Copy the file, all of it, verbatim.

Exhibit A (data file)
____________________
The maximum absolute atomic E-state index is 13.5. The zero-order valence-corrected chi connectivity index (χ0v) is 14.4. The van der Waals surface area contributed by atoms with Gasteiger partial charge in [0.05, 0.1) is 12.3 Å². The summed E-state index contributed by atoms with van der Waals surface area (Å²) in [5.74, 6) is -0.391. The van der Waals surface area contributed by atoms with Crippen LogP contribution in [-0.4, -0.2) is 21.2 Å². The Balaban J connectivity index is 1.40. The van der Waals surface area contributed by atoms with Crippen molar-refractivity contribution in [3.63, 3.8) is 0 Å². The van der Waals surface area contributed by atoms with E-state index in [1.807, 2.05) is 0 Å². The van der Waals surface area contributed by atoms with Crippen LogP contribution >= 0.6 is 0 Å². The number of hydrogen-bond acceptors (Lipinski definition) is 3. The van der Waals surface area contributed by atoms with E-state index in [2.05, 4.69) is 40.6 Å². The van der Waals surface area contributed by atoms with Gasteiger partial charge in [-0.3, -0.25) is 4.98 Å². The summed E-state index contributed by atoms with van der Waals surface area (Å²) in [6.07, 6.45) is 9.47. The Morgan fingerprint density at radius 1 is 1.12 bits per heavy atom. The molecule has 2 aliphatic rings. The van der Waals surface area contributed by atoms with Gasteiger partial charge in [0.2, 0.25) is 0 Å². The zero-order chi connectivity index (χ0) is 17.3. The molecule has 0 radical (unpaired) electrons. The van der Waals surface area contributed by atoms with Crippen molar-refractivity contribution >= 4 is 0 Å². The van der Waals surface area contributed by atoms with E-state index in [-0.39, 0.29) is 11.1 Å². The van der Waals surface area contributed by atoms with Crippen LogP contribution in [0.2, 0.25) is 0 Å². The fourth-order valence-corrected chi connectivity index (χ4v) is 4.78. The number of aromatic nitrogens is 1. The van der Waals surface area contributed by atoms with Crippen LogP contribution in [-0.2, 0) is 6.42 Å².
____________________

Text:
The maximum absolute atomic E-state index is 13.5. The zero-order valence-corrected chi connectivity index (χ0v) is 14.4. The van der Waals surface area contributed by atoms with Gasteiger partial charge in [0.05, 0.1) is 12.3 Å². The summed E-state index contributed by atoms with van der Waals surface area (Å²) in [5.74, 6) is -0.391. The van der Waals surface area contributed by atoms with Crippen LogP contribution in [-0.4, -0.2) is 21.2 Å². The Balaban J connectivity index is 1.40. The van der Waals surface area contributed by atoms with Crippen molar-refractivity contribution in [3.63, 3.8) is 0 Å². The van der Waals surface area contributed by atoms with E-state index in [1.807, 2.05) is 0 Å². The van der Waals surface area contributed by atoms with Crippen LogP contribution >= 0.6 is 0 Å². The number of hydrogen-bond acceptors (Lipinski definition) is 3. The van der Waals surface area contributed by atoms with E-state index in [2.05, 4.69) is 40.6 Å². The van der Waals surface area contributed by atoms with Gasteiger partial charge in [-0.3, -0.25) is 4.98 Å². The summed E-state index contributed by atoms with van der Waals surface area (Å²) in [6.07, 6.45) is 9.47. The Morgan fingerprint density at radius 1 is 1.12 bits per heavy atom. The molecule has 2 aliphatic rings. The van der Waals surface area contributed by atoms with Gasteiger partial charge in [0.2, 0.25) is 0 Å². The zero-order chi connectivity index (χ0) is 17.3. The molecule has 0 radical (unpaired) electrons. The van der Waals surface area contributed by atoms with Crippen molar-refractivity contribution >= 4 is 0 Å². The van der Waals surface area contributed by atoms with E-state index in [-0.39, 0.29) is 11.1 Å². The van der Waals surface area contributed by atoms with Crippen LogP contribution in [0.2, 0.25) is 0 Å². The fourth-order valence-corrected chi connectivity index (χ4v) is 4.78. The number of aromatic nitrogens is 1. The van der Waals surface area contributed by atoms with Crippen LogP contribution in [-0.2, 0) is 6.42 Å².